The right hon. Gentleman will just have to wait until I develop my speech. Does he believe that we should operate local government in Somerset in the most effective and efficient way, which consumes the least amount of resource to achieve local accountability? His comments suggest that he does not believe that, because he is wedded to the idea that temporarily—to use his word—four of the district councils have a Conservative majority, which seems more important to him than having effective governance.
In my town of Frome, which is in Mendip, the district that my constituency and that of the right hon. Gentleman share, there are three county councillors, nine district councillors and 20 town councillors. Do we actually need that many councillors for a town the size of Frome? No. It confuses the people I represent. They do not know at which level they are supposed to go to find the answer to simple problems. There are far more elected representatives than we need for good governance in Frome, so if there is a way of achieving a better outcome, we should look at it.
We should respect the fact that there are different models. The first is the existing three-tier system. Another is the system that the county council may, or may not, decide to propose. The officers have been instructed to draw up a bid, but we do not know whether it will be made. I understand that at present their view is for a single county unitary. Although I understand the arguments for that, the difficulty is the size of the unitary authority proposed, in which proper accountability could be achieved only if it had a highly devolved structure. We would have to go for an area committee structure—the sort of thing that Conservatives gaily abandon when they take control of district councils—but it would mean much greater local decision making in the county structure, with efficiencies of scale in service of delivery. That is a perfectly respectable position, which should be argued and put before the people of Somerset.
A third option is being canvassed among district councils in the authority. The present administrative county of Somerset is a little too big to be a single unitary council, owing to the remoteness of some areas, so perhaps we should consider more than one unitary. That may appeal to some people and was one of the partial outcomes of the Banham inquiry. It would have the benefit of efficiencies of scale as well as the local accountability that is so important. The difficulty is where to draw lines on the map, but a roughly convenient line could be drawn to link south Somerset to Mendip, and Taunton Deane to Sedgemoor and west Somerset, thereby giving an approximate community of interests on either side of the M5.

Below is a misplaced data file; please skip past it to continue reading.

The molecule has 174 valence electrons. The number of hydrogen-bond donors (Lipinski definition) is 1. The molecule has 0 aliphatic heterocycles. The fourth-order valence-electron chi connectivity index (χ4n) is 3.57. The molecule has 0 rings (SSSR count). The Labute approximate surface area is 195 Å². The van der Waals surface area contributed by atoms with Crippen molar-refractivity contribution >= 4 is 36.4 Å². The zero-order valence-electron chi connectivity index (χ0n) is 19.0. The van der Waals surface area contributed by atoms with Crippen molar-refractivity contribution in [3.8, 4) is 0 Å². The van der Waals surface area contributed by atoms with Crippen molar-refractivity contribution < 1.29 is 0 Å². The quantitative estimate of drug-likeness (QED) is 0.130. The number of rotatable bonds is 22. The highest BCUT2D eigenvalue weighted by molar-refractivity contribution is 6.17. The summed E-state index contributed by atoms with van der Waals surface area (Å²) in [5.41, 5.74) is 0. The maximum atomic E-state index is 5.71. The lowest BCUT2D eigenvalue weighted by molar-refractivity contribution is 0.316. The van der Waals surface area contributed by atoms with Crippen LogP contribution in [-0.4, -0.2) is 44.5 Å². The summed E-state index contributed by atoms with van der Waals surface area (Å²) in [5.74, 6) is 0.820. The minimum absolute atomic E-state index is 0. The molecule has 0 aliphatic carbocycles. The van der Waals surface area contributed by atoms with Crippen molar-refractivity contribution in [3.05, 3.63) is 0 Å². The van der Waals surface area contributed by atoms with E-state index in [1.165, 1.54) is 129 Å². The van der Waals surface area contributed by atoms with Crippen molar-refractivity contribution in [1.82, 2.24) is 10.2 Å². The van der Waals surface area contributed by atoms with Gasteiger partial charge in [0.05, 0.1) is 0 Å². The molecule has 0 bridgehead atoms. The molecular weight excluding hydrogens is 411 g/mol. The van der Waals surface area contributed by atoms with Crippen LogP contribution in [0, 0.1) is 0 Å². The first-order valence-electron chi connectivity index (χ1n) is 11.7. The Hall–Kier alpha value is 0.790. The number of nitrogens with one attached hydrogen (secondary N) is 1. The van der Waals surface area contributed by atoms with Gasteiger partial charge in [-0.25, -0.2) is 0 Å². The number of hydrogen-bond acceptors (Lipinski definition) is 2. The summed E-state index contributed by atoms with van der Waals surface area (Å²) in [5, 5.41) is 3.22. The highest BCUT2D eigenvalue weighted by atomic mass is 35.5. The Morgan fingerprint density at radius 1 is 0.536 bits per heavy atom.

There is a further option, which I really want the Minister to consider in the context of the consultation, if it goes ahead. I have no brief to speak for areas outside the county of Somerset, but the historical county, as I hope she knows, stretched not to the present northern boundary of the administrative county but up to the river Avon, and comprised the present unitary councils of North Somerset and Bath and North East Somerset—BANES, as it is known. Both those unitaries are relatively small, with populations well below the number that the Government now say is the optimum; in North Somerset, the population is about 190,000 and in BANES, it is about 170,000. The councils have a strong community of interest with some parts of the present administrative county of Somerset. Frome, which I represent, Shepton Mallet and possibly even the city of Wells are Mendip towns and have a strong community of interest with the area represented in BANES. I suspect—though I am less of an expert on the area—that the same would apply to a coastal strip relating more to Weston-super-Mare and the tourism industry in the west Mendip area and Sedgemoor.
I therefore think it is possible to put forward the perfectly sensible proposition that we should be looking at perhaps four unitary authorities within the historical county of Somerset that would have a clear community of interest and clearly defined geographical boundaries. They would all be within Somerset—a point that I emphasise time and again. As a Somerset man, I am proud of our historical and cultural identity and I am not prepared to see it lost simply to allow some invention of a name for which no one has any affection. We live in Somerset, but our administration will be on a scale that is consonant with the demands of modern local government, while at the same time it will retain a degree of local accountability.
The right hon. Member for Wells asked me to draw the lines on the map and decide what is best for Somerset. He may be able to do that, but I cannot, because these are all perfectly respectable options and, as far as I am concerned, it should be for the people of Somerset to decide what suits them best. I have to say that, given that the debate has been opened by the Government, whose intentions are clear, it is something with which we should engage, even if our response at the end of the day is to say no and opt for the status quo because it suits us best in our circumstances. What I reject is the right hon. Gentleman's contention that the debate should be closed down before it has even started.
I hope that we do not get into the sort of, frankly, unpleasant internecine warfare that characterised the last dose of local government reorganisation in Somerset, where we had county and district fighting like ferrets in a bag about things that they should not have been fighting about, with all sides maintaining a monopoly of truth. No one has that monopoly of truth: there are different models—some good, some bad. If we treat them with respect, examine them dispassionately and put them before the people of Somerset in an effective manner, I hope that we will end up with the right result.